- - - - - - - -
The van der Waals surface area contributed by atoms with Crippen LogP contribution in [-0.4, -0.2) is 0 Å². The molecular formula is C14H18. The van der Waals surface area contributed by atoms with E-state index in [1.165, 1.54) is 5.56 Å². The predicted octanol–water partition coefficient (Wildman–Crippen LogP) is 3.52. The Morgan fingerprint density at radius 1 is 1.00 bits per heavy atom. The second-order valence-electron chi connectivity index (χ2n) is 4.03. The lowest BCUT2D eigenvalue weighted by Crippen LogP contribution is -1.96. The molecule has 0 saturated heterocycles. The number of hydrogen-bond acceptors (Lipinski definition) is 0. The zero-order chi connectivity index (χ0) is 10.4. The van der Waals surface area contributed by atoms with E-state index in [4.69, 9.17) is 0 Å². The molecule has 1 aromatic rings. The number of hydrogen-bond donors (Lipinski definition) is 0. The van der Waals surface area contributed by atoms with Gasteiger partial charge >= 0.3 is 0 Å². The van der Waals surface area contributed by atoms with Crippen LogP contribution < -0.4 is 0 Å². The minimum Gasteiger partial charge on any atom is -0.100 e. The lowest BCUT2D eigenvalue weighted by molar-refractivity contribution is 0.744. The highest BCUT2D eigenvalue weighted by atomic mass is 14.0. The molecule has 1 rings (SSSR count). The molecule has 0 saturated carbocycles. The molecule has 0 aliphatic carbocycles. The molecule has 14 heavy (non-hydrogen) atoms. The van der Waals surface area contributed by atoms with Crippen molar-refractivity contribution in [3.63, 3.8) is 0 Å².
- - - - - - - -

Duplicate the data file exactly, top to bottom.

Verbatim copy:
The van der Waals surface area contributed by atoms with Crippen LogP contribution in [-0.4, -0.2) is 0 Å². The molecular formula is C14H18. The van der Waals surface area contributed by atoms with E-state index in [1.165, 1.54) is 5.56 Å². The predicted octanol–water partition coefficient (Wildman–Crippen LogP) is 3.52. The Morgan fingerprint density at radius 1 is 1.00 bits per heavy atom. The second-order valence-electron chi connectivity index (χ2n) is 4.03. The lowest BCUT2D eigenvalue weighted by Crippen LogP contribution is -1.96. The molecule has 0 saturated heterocycles. The number of hydrogen-bond acceptors (Lipinski definition) is 0. The zero-order chi connectivity index (χ0) is 10.4. The van der Waals surface area contributed by atoms with E-state index in [4.69, 9.17) is 0 Å². The molecule has 1 aromatic rings. The number of hydrogen-bond donors (Lipinski definition) is 0. The van der Waals surface area contributed by atoms with Gasteiger partial charge >= 0.3 is 0 Å². The van der Waals surface area contributed by atoms with Crippen LogP contribution < -0.4 is 0 Å². The minimum Gasteiger partial charge on any atom is -0.100 e. The lowest BCUT2D eigenvalue weighted by molar-refractivity contribution is 0.744. The highest BCUT2D eigenvalue weighted by atomic mass is 14.0. The molecule has 1 rings (SSSR count). The molecule has 0 saturated carbocycles. The molecule has 0 aliphatic carbocycles. The molecule has 14 heavy (non-hydrogen) atoms. The van der Waals surface area contributed by atoms with Crippen molar-refractivity contribution in [3.63, 3.8) is 0 Å².